The third episode of Doom Patrol feels like a fairly self-contained, one-off outing on its surface throughout most of the episode. By the end of “Nostalgia Patrol”, though, it is clear that the episode is an integral part of the season’s moving plot. After the first two episodes’ focus on the 2042 apocalypse and the team trying to grab its footing immediately after the decision to be the Doom Patrol, the restart of the crew’s daily lives almost feels disconnected. The stuck-in-a-movie plot came across like a stand-alone bit in classic Doom Patrol side adventure charm, but it ultimately serves as a clear launching pad for a parallel overarching storyline for the season—Immortus will rise.
Doom Patrol is not known for answering open questions swiftly or without ambiguity. But even when the show goes to off-the-wall territory, it often stays strangely connected, and Season 4 may be no different. The concept of immortality has long tied many characters and elements together, some not as obvious as others. Immortus rising, then, is likely to bring back familiar faces and concepts from past seasons. And with a strong possibility (given the non-stop shakeups and breakups of HBO Max and the DCEU) of Season 4 being the show’s final season, bringing everything together in the end makes the most sense.
The group’s first interaction with the adversary is passive, psychological, emotional, and successful. General Immortus promises to be a force this season that goes to the heart of the Doom Patrol, exploring the shady Immortus Initiative and Niles Caulder’s mildly disturbing actions that led to him collecting and experimenting on our main characters from the beginning. Notably, it seems likely that the fact that the main characters do not appear to age will be addressed, potentially giving viewers more opportunity to explore the cohesive force that bound such a misfit team in the first place.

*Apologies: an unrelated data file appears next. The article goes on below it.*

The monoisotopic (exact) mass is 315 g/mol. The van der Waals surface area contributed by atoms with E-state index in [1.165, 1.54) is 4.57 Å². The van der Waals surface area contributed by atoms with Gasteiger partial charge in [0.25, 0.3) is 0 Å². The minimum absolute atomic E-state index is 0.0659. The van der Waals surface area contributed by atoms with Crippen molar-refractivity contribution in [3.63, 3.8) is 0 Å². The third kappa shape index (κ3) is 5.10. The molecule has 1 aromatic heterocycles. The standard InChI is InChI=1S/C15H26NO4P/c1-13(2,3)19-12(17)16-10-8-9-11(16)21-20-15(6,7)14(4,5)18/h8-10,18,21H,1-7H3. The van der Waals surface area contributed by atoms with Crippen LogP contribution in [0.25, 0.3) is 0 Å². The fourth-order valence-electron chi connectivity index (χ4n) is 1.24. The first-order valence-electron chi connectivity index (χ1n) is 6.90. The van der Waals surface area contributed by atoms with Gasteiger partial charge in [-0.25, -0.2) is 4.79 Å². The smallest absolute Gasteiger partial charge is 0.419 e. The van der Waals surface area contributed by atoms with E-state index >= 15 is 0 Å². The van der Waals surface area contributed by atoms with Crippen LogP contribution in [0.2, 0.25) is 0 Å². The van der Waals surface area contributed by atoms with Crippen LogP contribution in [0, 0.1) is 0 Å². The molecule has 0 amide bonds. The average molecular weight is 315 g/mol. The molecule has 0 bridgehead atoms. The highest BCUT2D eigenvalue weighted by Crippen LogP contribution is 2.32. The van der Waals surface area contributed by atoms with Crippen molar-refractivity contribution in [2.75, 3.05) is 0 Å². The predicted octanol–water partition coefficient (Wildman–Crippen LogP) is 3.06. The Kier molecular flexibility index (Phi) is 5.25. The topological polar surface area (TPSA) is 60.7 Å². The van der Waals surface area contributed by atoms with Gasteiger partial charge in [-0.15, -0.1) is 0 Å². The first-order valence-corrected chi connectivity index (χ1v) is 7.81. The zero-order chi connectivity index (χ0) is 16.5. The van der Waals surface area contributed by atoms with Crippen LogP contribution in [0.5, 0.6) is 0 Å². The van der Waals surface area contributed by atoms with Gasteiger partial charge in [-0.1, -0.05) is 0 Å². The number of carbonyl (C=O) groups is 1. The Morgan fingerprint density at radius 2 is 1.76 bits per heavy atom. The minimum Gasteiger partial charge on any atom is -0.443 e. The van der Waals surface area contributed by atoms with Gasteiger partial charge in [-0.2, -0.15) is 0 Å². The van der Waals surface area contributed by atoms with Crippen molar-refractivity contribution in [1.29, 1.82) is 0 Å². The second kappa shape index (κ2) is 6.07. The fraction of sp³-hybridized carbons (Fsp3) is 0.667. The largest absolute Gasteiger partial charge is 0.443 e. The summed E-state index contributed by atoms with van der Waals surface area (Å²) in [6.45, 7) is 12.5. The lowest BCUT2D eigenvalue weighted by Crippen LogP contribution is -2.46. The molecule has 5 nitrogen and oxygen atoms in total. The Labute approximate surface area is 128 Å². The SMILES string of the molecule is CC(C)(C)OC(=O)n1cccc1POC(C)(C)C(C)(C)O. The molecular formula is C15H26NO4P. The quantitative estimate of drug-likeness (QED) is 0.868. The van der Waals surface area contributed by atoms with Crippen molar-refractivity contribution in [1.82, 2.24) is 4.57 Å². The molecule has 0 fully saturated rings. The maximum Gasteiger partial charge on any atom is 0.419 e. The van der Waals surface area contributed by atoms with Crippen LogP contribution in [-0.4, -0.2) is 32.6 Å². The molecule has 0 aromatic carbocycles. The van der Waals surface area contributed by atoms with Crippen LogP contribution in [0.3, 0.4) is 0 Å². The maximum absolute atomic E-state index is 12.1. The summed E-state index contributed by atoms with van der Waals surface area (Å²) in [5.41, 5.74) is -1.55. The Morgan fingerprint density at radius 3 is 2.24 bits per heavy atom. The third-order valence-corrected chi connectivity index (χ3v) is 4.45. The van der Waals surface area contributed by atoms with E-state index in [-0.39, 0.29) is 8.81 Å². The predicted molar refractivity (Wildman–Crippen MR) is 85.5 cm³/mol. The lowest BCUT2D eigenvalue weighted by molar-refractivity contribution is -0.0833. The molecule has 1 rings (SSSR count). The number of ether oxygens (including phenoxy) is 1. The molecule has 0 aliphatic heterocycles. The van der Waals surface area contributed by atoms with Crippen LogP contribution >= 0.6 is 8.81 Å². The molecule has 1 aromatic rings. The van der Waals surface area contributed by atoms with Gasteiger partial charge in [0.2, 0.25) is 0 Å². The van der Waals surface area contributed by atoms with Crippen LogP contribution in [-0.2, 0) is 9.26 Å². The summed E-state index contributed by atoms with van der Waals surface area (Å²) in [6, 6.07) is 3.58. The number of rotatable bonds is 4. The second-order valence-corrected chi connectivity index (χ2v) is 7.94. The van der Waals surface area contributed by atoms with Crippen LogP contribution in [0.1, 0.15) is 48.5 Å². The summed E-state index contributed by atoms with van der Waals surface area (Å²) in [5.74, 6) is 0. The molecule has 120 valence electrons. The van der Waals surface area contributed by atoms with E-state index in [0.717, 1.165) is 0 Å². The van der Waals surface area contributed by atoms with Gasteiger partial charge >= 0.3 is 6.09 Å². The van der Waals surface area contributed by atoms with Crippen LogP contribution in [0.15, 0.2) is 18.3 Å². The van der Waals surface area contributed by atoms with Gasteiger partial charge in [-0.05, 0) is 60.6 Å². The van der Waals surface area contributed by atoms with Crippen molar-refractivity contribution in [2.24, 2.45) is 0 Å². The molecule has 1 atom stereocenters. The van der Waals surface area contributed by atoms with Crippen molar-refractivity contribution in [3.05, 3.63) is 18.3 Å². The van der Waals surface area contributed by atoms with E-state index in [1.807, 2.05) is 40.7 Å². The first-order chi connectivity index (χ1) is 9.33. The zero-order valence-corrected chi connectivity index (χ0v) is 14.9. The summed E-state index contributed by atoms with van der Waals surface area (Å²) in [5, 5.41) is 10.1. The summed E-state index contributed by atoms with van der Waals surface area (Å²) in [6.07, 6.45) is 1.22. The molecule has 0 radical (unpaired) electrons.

The core plot of this episode—Rita and others being caught in her old movies—allowed it to be characteristically wacky while also giving it new color and texture that helps the series maintain its “comicbook-y” feel. But among the brevity of the concept was Doom Patrol’s defining emotional distress. Of course, Rita’s profession of love for her family despite her feeling fully rejected was the highlight, but Vic’s bittersweet and uncomfortable reunion with his old friends struck a competing, darker chord. Madam Rouge’s drunken monologue-montage of self-loathing, guilt, and desperation yet again shows this unlikely team member’s merit as a new character to get invested in.
At the end of the day, Doom Patrol has barely explored an actual, traditional superhero team because everything is personal in this series. The characters’ personal lives are constantly in the direct line of fire. Not many comic book or action properties take this kind of route. Instead, they opt for big world-saving heroics and ignore the detailed mechanics of the “humans” in the middle of the story. Doom Patrol, for that reason, is somehow one of the most realistic comic book shows at the same time it is easily “too weird” for many crowds.